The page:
Woodford Patient Capital Trust (WPCT) <WPCT.L> named asset manager Schroders <SDR.L> to manage its portfolio on Thursday after last week's abrupt exit of its founder Neil Woodford. Woodford, one of Britain's most high-profile fund managers, resigned as he shut his business after administrators closed his flagship equity income fund. It will be renamed Schroder UK Public Private Trust when Schroders takes over the management of the assets, expected by the end of the year, and the new management team will stick to WPCT's existing strategy of investing largely in unlisted firms.
British money manager Schroders said on Tuesday that assets under management at the end of September were 450.8 billion pounds ($569.23 billion), up from 407.2 billion pounds at the start of the year. The growth was driven by an increase in assets across its asset management and wealth management units and marks a 1.4% increase from the end of the June period.
GlaxoSmithKline and AstraZeneca will each present trial data on a promising new class of drugs against ovarian cancer on Saturday as Britain's top drugmakers compete to burnish their oncology credentials. Both companies have already flagged that their respective drug candidates, part of a class known as PARP inhibitors, did well in staving off a return of ovarian cancer in women that had responded to initial standard treatment. Many cancer cells have a limited ability to make DNA repairs during cell division, as healthy cells would.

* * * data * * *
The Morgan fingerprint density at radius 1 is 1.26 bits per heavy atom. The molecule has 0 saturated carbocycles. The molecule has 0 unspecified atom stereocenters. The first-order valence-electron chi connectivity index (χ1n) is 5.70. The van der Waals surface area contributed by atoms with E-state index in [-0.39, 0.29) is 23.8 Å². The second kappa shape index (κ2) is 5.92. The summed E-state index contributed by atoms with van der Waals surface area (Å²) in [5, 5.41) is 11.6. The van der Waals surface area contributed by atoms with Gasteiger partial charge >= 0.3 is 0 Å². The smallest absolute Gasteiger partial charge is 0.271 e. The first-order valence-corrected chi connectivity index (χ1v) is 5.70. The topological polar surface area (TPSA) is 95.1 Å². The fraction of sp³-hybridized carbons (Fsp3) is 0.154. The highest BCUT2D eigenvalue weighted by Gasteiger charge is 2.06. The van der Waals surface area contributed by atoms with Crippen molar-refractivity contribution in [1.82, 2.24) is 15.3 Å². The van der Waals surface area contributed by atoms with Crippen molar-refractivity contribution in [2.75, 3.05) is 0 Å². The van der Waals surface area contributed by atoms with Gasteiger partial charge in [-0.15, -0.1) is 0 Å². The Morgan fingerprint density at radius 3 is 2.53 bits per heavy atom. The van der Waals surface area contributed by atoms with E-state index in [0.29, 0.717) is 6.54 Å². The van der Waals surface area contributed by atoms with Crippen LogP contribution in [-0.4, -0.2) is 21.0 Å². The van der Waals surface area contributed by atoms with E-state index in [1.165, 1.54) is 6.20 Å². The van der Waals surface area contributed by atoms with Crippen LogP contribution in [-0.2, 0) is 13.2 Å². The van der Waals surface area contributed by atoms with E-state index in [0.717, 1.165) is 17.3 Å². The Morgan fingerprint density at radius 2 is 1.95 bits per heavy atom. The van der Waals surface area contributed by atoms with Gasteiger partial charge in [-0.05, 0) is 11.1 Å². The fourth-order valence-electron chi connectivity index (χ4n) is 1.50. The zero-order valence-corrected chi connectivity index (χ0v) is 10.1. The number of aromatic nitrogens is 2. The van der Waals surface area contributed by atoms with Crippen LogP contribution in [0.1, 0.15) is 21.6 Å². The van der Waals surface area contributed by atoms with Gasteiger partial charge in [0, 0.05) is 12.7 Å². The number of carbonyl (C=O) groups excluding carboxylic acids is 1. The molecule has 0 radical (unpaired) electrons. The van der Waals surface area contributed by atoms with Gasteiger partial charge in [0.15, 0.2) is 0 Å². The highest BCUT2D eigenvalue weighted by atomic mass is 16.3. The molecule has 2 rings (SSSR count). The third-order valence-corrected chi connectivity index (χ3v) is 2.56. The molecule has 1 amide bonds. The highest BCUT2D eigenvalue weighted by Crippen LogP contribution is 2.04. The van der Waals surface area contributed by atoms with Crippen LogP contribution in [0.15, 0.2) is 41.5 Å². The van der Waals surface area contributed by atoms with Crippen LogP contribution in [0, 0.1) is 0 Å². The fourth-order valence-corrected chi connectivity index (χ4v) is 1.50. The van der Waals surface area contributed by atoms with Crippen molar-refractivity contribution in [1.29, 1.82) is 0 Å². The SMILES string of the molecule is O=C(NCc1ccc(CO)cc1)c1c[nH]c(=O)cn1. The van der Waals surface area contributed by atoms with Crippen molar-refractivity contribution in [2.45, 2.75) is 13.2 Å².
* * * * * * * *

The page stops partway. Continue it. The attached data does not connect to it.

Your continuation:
British asset manager Schroders said pretax profits fell 14% in the first half, hit by weak markets at the start of the year and outflows of client cash. Net outflows over the period were 1.2 billion pounds, it said in a statement on Thursday. Weaker investor sentiment has been a feature of results from most of Schroders' peers, with Jupiter Fund Management, Amundi and Man Group among those to report outflows in recent days.
British asset manager Schroders <SDR.L> said pretax profits fell 14% in the first half, hit by weak markets at the start of the year and outflows of client cash. Net outflows over the period were 1.2 billion pounds, it said in a statement on Thursday. Weaker investor sentiment has been a feature of results from most of Schroders' peers, with Jupiter Fund Management <JUP.L>, Amundi <AMUN.PA> and Man Group <EMG.L> among those to report outflows in recent days.
Zurich-based BlueOrchard, founded in 2001, puts money into projects that pay returns based on hitting non-financial targets, often linked to social development or the environment. The deal gives the British company access to BlueOrchard's about $3.5 billion (£2.8 billion) assets under management as of May 30. "Schroders has a strong belief in the value that investment can create in society, particularly within emerging and frontier markets.
British asset manager Schroders Plc said on Friday it has agreed to acquire a majority stake in Swiss impact investor BlueOrchard Finance Ltd for an undisclosed sum. Zurich-based BlueOrchard, founded in 2001, puts money into projects that pay returns based on hitting non-financial targets, often linked to social development or the environment. The deal gives the British company access to BlueOrchard's about $3.5 billion assets under management as of May 30.